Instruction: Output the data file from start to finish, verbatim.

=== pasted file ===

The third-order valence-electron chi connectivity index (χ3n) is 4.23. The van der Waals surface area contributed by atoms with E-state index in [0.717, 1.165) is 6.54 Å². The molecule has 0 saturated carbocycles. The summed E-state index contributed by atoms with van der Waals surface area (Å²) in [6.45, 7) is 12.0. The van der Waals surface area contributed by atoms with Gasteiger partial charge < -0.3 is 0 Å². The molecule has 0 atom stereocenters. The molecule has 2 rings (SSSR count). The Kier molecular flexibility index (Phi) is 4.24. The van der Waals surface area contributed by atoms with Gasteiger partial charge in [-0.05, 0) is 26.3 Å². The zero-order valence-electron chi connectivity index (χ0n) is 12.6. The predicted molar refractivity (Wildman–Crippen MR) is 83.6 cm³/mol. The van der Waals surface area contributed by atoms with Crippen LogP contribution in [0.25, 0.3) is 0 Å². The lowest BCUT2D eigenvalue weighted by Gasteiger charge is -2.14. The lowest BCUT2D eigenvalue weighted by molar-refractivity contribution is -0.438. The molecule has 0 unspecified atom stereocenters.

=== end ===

The third-order valence-electron chi connectivity index (χ3n) is 4.23. The van der Waals surface area contributed by atoms with E-state index in [0.717, 1.165) is 6.54 Å². The molecule has 0 saturated carbocycles. The summed E-state index contributed by atoms with van der Waals surface area (Å²) in [6.45, 7) is 12.0. The van der Waals surface area contributed by atoms with Gasteiger partial charge < -0.3 is 0 Å². The molecule has 0 atom stereocenters. The molecule has 2 rings (SSSR count). The Kier molecular flexibility index (Phi) is 4.24. The van der Waals surface area contributed by atoms with Gasteiger partial charge in [-0.05, 0) is 26.3 Å². The zero-order valence-electron chi connectivity index (χ0n) is 12.6. The predicted molar refractivity (Wildman–Crippen MR) is 83.6 cm³/mol. The van der Waals surface area contributed by atoms with Crippen LogP contribution in [0.25, 0.3) is 0 Å². The lowest BCUT2D eigenvalue weighted by Gasteiger charge is -2.14. The lowest BCUT2D eigenvalue weighted by molar-refractivity contribution is -0.438. The molecule has 0 unspecified atom stereocenters.